In July, a number of environmental commentators talked about the state of certification in the palm oil market. Scott Poynton of The Forest Trust said parts of the industry – including his own organisation – are moving ‘beyond certification’.
Specifically, Poynton said: “The [top reasons the commodity supply chains need to move beyond certification] is that [first] the standards are too weak and have fallen behind the pace of innovation and best practice in the field. The second is that certification stifles innovation and introspection.”
But Poynton – and many other green-oriented organisations – fail to appreciate what palm oil certification in its genuine form is actually about. The benchmark that he and groups like Greenpeace use is certification by the Roundtable for Sustainable Palm Oil (RSPO). The model for this was Forest Stewardship Council (FSC) certification for sustainable wood products.
But the model that these systems attempt to imitate – and the word is used deliberately – involves technical standards, particularly in relation to quality management systems. These standards are supposed to set norms with regard to processes; and they are supposed to provide a basis against which performance can be measured.
Standards and quality management
The technical underpinnings of standards have been well established through bodies such as the International Organisation for Standardisation (ISO). It has established standards for environmental management systems in the form of ISO14000.
This standard is effectively a methodology that organisations can use to measure their environmental impact, and then subsequently, determine ways to minimise that impact. But the standard only involves the measurement, not the target.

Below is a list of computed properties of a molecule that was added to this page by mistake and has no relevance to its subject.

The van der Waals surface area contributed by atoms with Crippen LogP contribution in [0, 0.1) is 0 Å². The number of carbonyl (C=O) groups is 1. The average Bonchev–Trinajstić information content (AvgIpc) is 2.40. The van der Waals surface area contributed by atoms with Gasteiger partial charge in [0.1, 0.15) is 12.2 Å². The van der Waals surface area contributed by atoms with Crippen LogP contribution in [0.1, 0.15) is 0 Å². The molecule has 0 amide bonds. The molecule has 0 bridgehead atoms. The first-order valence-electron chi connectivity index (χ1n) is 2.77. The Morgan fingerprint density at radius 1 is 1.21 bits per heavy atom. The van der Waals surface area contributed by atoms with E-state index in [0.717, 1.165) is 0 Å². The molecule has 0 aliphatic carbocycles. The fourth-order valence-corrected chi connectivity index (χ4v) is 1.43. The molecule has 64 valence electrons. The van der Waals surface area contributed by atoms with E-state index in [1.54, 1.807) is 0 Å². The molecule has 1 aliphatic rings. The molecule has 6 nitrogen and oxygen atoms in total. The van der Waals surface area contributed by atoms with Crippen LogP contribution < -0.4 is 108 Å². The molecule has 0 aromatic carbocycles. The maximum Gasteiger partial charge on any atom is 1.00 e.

And this is where Poynton, his colleagues and most of the environmental movement actually depart from the rest of the world when it comes to standards and quality management: the standards are supposed to provide a way to set the benchmarks; the performance improvements come from innovations developed by the firms themselves. The innovations – not the standards – minimise the costs and the impacts and produce a higher quality product.
Misplaced aim of green certification
Green certification – such as that of the RSPO and FSC – has stood apart from standards from Day One. The objective was to set the targets, not measure the performance.
Consequently much of the infighting and politicisation that is now a regular feature of the policy debate around such certification is whether certain targets are being met, and whether the certification body can in fact assist in the meeting of these targets.
No technical standard for quality management systems operates in this way. The technical standard is and should be neutral, as is the body that develops it, and the body that assesses whether firms conform to it.
This is the way that national certification schemes work, including the Malaysian Sustainable Palm Oil (MSPO) standard. This is the way that national standards for forestry work.
But unsurprisingly in this context, there are basically no international standards for agriculture. The only international certifications that exist are those proposed by environmental groups or other NGOs. The breadth of specific variables are difficult enough at the national level; they are close to impossible at the international level.
Interestingly, Brazil and Germany have proposed an international standard for chain-of-custody systems for forest products. This will provide an open, international standard for companies to implement traceability systems. There will be no politicised organisations such as FSC involved in the process.
Why is this significant? Because purchasers of timber products will be able to see clearly where their products are coming from, with independent verification. Those purchasers can then judge the performance of the operations themselves. If those timber producers want to improve their performance, they can simply do it through innovating.
The MSPO sets a similar benchmark. The firms utilising it can choose to meet that benchmark and then improve their performance – and they will do this through innovation.
Innovation is the territory of firms, not standards organisations. This whole episode underlines the problems that arise when people expect certification to be responsible for driving change and setting targets, rather than simply measuring impacts.